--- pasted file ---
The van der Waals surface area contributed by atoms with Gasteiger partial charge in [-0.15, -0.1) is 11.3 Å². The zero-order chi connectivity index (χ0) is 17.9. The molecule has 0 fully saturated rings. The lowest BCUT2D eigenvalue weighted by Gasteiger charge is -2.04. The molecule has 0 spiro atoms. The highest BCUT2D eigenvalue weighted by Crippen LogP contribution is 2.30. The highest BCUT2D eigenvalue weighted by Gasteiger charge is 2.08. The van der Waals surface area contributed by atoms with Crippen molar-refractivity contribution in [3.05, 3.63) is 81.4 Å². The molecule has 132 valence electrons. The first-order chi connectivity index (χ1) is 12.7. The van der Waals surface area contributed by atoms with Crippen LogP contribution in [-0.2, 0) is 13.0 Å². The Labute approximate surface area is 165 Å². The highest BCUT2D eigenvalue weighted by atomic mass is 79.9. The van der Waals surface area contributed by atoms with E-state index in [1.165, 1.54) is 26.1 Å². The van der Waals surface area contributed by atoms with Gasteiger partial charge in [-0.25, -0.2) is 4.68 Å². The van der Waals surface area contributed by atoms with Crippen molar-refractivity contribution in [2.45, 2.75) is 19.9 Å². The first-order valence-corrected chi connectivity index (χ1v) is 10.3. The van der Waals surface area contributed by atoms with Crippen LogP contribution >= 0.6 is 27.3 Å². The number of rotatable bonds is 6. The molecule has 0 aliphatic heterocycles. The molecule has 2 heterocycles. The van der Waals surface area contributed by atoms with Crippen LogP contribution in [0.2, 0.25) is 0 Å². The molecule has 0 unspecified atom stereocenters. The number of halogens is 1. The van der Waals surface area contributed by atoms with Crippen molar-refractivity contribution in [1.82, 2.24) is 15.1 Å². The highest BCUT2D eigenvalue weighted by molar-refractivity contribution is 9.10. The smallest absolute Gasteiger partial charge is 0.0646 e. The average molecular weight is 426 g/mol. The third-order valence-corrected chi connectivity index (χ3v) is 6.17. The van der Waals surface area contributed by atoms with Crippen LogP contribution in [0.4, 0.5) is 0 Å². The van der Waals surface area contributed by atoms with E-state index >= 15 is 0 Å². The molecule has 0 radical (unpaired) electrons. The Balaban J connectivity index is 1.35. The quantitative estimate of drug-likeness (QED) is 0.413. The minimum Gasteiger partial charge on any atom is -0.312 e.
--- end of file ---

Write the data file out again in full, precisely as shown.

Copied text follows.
The van der Waals surface area contributed by atoms with Gasteiger partial charge in [-0.15, -0.1) is 11.3 Å². The zero-order chi connectivity index (χ0) is 17.9. The molecule has 0 fully saturated rings. The lowest BCUT2D eigenvalue weighted by Gasteiger charge is -2.04. The molecule has 0 spiro atoms. The highest BCUT2D eigenvalue weighted by Crippen LogP contribution is 2.30. The highest BCUT2D eigenvalue weighted by Gasteiger charge is 2.08. The van der Waals surface area contributed by atoms with Crippen molar-refractivity contribution in [3.05, 3.63) is 81.4 Å². The molecule has 132 valence electrons. The first-order chi connectivity index (χ1) is 12.7. The van der Waals surface area contributed by atoms with Crippen LogP contribution in [-0.2, 0) is 13.0 Å². The Labute approximate surface area is 165 Å². The highest BCUT2D eigenvalue weighted by atomic mass is 79.9. The van der Waals surface area contributed by atoms with E-state index in [1.165, 1.54) is 26.1 Å². The van der Waals surface area contributed by atoms with Gasteiger partial charge in [-0.25, -0.2) is 4.68 Å². The van der Waals surface area contributed by atoms with Crippen molar-refractivity contribution in [2.45, 2.75) is 19.9 Å². The first-order valence-corrected chi connectivity index (χ1v) is 10.3. The van der Waals surface area contributed by atoms with Crippen LogP contribution >= 0.6 is 27.3 Å². The number of rotatable bonds is 6. The molecule has 0 aliphatic heterocycles. The molecule has 2 heterocycles. The van der Waals surface area contributed by atoms with Crippen LogP contribution in [0.2, 0.25) is 0 Å². The molecule has 0 unspecified atom stereocenters. The number of halogens is 1. The van der Waals surface area contributed by atoms with Crippen molar-refractivity contribution in [1.82, 2.24) is 15.1 Å². The highest BCUT2D eigenvalue weighted by molar-refractivity contribution is 9.10. The smallest absolute Gasteiger partial charge is 0.0646 e. The average molecular weight is 426 g/mol. The third-order valence-corrected chi connectivity index (χ3v) is 6.17. The van der Waals surface area contributed by atoms with Crippen LogP contribution in [0.4, 0.5) is 0 Å². The van der Waals surface area contributed by atoms with E-state index >= 15 is 0 Å². The molecule has 0 radical (unpaired) electrons. The Balaban J connectivity index is 1.35. The quantitative estimate of drug-likeness (QED) is 0.413. The minimum Gasteiger partial charge on any atom is -0.312 e.